The federal government’s nursing home staffing mandate as a whole may be a nightmare for providers. But there is undeniably also a vein of good in it. Operators are being forced to find, train and keep workers better than ever before.

It’s not as if they haven’t been trying to do these things well for the last umpteen years. But now, as the street vernacular goes, stuff is getting real. 

Pressure has always done wonders for many athletes in training, students getting ready for the big test and project managers on deadline. Welcome to the club, senior care operators, fair or not. 

While there may have been some sense of urgency to build the best work rosters you could in the past, and include incentives to keep those qualified employees roaming your halls, you now have to do even better.

This is not a bad thing. Whether or not legal or legislative challenges to the staffing mandate are successful, whenever the smoke clears on it, you still will need to have better recruiting, onboarding and ongoing employment practices. Period.

There will be little saving grace for those who would take these things for granted, at any level. And there is no going back.

So what’s so good about that? Certainly not the rising wage pressures or cutthroat competition to get the relatively few candidates that exist in so many places.

What’s refreshing is the energy and creativity already being shown to improve the staff-sourcing status quo. The hue and cry over the mandate has accelerated the creation of new programs to find potential job pools and candidates. One small example: Along with that static recruiting poster at the local high school, you better bring a quality value proposition and the promise of career ladders and real nurturing.

There have been many instances over the last year of ramped up efforts to find, hire and train future nurses, administrators and other key personnel. Our archives are getting crowded with stories about schools, providers and government entities devising them, in fact.

One of the most recent intriguing ones is a new human resources model that Minnesota-based Empira has been trying out this year. It involves using state-program money to hire specific onboarding and retention specialists for each building. If they prevent one or two nurses or aides per year from leaving, they pay for themselves, an Empira exec pointed out. 

This is not a particularly high bar to clear, given the astronomical turnover figures many places endure. Any specialist who can’t meet that goal should be sent packing. Don’t count on any of them losing their jobs, though. One has to think this labor management innovation has legs.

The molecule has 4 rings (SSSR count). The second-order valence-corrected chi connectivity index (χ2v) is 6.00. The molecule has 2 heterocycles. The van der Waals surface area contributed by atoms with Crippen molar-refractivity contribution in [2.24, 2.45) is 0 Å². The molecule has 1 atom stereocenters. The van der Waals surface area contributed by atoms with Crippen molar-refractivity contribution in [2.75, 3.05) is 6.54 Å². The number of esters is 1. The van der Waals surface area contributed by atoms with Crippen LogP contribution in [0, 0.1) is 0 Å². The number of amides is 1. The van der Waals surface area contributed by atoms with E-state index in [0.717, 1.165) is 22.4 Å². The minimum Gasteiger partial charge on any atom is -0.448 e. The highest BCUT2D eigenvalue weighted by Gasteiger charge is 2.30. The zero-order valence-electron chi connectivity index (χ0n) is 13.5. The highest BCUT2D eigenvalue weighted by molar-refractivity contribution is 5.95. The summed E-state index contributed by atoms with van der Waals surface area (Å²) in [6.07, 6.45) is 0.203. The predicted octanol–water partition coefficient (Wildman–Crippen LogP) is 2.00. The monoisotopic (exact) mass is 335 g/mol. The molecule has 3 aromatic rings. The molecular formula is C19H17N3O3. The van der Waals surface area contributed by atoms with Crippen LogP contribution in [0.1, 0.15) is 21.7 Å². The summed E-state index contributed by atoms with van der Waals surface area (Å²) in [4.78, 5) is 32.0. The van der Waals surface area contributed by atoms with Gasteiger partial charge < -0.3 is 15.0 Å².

Rising to the occasion

Some might argue that all HR specialists should be onboarding and retention specialists. It’s not a viewpoint without merit. But special times call for special measures and we all can agree we are currently in a unique era that requires extra attention.

For those who might think today’s younger generation is simply too soft or too needy, consider a recent survey that found just 1 in 5 professional caregivers called their onboarding experiences excellent. In this hiring and staffing climate, it’s hard to believe an employer would put out anything less than outstanding in this area.

By comparison, that’s less than a third of the 68% of administrators who proudly rated their onboarding process either “industry-leading” or ahead of the competition in the same survey.

Somewhat shockingly, only about half of the employees who said their onboarding processes were good or excellent, nonetheless said they did not get a “warm” welcome.

You know what they say about making poor first impressions and the likelihood for good relations and productivity after that. One doesn’t produce the other.

So while the staffing mandate may be tone deaf about requiring certain certified or licensed individuals, such as registered nurses, in greater numbers than what may exist, it does have some value and you must pay attention to it.

As a catalyst for upping one’s overall recruiting and retention game, there may be nothing better. Providers are learning this every day, all too many of them the hard way, unfortunately.

This is not a storm they can just sit back and hope to ride out, either. Change is in order for the future of staffing practices, one way or another.

James M. Berklan is McKnight’s Long-Term Care News’ Executive Editor and a Best Commentary award winner in the 2024 Neal Awards, which are given annually for the nation’s best specialized business journalism.

Opinions expressed in McKnight’s Long-Term Care News columns are not necessarily those of McKnight’s.